7. While making sure the patient is fixating properly, remove the occluder quickly (i.e., cover-uncover test), or first move the occluder between the two eyes to perform alternate covering a few times and then take the occluder away quickly. The app will automatically take a picture as soon as the occluder is taken away from eyes.
  8. When the analysis is completed, the app will show detected eye features: limbus boundary indicated by a large circle (green), the center of the eye indicated by a cross (green), and the location of the corneal reflection indicated by a small circle (red). Verify these features are detected without obvious errors (such as incorrect limbus fitting, or incorrect location or missing corneal reflection).
  9. Under the picture there are measurement outcomes for eye alignment in prism diopters. If satisfied with the results, press the save button to save the test in the phone. Otherwise, press the back-arrow button to retest.

6. Measure angle kappa

  1. Launch the app.
  2. Select Measure angle kappa.
  3. Hold the phone in landscape orientation about 40 cm from the patient at eye level.
    NOTE: The distance does not have to be accurately controlled. The app can automatically compensate for different distances.
  4. Instruct the patient to use the eye to be tested (either eye) to fixate on the flash light, which is off at this point. Have the other covered by hand or an occluder.
  5. While making sure the patient is fixating properly, tap the round button to take a snapshot, which will be analyzed by the app.
  6. When the analysis is completed, the app will show the detected eye features: limbus boundary indicated by a large circle (green), the center of the eye indicated by a cross (green), and the location of the corneal reflection indicated by a small circle (red). Verify these features are detected without obvious errors (such as incorrect limbus fitting, or incorrect location or missing corneal reflection). Under the picture there are measurement outcomes for angle kappa (in degrees).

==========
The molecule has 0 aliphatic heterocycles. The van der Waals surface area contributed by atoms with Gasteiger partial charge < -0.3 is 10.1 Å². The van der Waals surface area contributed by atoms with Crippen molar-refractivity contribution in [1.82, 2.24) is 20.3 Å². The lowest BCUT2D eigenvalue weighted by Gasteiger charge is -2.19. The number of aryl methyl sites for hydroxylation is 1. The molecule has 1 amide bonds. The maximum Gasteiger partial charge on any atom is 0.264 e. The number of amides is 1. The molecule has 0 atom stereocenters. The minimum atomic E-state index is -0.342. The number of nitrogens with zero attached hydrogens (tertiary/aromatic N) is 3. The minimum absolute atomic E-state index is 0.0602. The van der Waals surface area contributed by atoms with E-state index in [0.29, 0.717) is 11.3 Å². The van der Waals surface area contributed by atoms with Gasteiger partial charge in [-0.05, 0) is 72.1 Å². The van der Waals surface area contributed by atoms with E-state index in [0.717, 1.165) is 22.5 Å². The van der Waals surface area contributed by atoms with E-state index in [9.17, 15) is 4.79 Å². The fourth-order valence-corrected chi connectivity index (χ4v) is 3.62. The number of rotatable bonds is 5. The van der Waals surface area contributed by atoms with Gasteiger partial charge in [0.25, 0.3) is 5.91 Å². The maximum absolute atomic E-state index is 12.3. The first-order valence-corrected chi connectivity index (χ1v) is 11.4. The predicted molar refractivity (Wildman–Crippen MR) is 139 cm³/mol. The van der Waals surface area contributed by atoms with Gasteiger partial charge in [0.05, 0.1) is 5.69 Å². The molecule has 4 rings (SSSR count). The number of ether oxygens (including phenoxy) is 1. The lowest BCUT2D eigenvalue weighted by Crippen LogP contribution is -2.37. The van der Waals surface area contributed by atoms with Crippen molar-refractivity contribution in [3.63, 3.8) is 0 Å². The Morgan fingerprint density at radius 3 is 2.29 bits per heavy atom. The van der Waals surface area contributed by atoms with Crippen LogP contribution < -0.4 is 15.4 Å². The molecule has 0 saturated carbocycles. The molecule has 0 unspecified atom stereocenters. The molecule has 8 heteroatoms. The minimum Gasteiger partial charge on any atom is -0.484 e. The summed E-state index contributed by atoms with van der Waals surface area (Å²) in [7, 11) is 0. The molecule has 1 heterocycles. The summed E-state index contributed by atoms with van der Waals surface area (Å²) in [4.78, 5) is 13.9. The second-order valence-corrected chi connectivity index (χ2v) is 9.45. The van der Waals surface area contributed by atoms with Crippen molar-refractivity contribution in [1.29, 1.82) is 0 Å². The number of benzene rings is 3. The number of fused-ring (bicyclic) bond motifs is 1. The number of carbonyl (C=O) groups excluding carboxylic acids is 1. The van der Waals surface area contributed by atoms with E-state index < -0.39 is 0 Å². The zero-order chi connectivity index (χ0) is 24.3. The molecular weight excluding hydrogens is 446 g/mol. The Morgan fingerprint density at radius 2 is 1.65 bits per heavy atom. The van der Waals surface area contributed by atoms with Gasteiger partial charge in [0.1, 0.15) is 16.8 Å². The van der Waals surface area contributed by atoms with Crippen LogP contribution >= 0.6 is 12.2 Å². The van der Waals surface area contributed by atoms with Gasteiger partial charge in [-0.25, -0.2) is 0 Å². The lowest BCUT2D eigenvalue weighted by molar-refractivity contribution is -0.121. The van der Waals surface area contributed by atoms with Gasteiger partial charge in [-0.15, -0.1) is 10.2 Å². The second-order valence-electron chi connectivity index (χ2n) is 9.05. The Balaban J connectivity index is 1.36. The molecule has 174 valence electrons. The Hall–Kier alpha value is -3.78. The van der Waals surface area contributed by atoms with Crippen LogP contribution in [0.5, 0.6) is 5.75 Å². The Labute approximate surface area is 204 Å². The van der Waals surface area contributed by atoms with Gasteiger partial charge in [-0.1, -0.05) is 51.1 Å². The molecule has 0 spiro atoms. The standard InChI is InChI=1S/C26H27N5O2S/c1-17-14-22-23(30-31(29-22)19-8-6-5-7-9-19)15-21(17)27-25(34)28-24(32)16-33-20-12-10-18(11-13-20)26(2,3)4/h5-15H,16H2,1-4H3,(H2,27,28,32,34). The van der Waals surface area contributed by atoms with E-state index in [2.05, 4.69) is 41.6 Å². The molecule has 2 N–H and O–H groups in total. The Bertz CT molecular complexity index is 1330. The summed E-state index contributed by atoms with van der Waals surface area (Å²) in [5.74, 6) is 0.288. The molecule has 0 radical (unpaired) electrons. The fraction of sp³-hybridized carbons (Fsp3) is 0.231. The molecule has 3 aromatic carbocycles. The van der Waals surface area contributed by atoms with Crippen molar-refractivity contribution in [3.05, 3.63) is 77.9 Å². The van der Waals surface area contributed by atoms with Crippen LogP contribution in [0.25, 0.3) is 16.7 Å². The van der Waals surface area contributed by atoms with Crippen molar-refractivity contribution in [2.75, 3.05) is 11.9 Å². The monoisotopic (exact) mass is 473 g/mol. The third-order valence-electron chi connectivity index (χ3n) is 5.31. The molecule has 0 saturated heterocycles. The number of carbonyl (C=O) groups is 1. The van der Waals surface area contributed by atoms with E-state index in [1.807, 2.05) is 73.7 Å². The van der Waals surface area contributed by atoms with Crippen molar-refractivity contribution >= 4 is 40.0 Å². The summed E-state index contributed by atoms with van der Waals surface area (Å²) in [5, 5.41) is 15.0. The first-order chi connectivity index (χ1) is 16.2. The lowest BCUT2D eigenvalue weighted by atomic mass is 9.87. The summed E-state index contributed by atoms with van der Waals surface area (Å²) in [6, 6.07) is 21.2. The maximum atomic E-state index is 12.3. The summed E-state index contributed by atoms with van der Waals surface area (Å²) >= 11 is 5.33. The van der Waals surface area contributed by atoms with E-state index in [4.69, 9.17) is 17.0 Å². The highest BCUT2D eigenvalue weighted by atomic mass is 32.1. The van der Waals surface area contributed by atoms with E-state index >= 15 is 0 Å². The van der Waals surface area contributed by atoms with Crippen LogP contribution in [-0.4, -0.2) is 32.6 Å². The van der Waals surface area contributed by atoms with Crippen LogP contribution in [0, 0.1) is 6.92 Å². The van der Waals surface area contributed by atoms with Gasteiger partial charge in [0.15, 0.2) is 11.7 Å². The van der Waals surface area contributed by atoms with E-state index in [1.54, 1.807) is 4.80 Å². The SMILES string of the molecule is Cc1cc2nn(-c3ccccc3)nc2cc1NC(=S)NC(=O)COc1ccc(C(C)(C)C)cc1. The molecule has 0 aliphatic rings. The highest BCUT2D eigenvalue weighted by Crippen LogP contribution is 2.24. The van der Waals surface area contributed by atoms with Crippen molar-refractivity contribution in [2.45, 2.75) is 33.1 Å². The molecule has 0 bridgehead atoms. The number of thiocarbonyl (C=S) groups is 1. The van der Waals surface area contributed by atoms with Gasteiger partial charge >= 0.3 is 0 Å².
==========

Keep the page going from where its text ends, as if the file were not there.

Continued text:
Subscription Required. Please recommend JoVE to your librarian.

Representative Results

In this work, we describe the protocols to evaluate ocular alignment using a smartphone app that performs the photographic Hirschberg test. The interface of the app is shown in Figure 1. The users can choose to perform cover test or measure a patient with both eyes fixating at a target simultaneously, either at near or far fixation distances. Once the viewing conditions are determined depending on the test purposes, the users can follow the protocols and take a photo of the patient. After image processing, the app will show the analysis results to the users. As an example shown in Figure 2, the limbus boundaries (green circles) of the two eyes as well as the corneal reflection of the flash light (red dots) were detected correctly. This suggests that the ocular alignment measure (18.5Δ) shown below the image is not subject to image analysis error. In this particular case, the patient had left exotropia, which is obvious from the image as the corneal reflection offset was much larger in the left eye. However, the app does not report which eye is deviated, because in cases of small strabismus angle and unknown angle kappa, it would be unreliable for the app to determine the deviated eye. For comparison, an example without strabismus is shown in Figure 3. Figure 4 shows an example of erroneous limbus detection. While the detection of corneal reflection (small red circle) is correct, the green circle apparently does not match the limbus boundary. The test should be redone.

According to cover test on those patients, the range of strabismus angle was between 25Δ esotropia to 50Δ exotropia, with the smallest magnitude of strabismus angle being 6Δ. There were 10 patients with exotropia and 4 patients with esotropia. As the linear regression analysis showed (slope = 1.02, R2 = 0.94, p < 0.001), the app measurements of strabismus angles were consistent with clinical cover test measurements (Figure 5).

Figure 1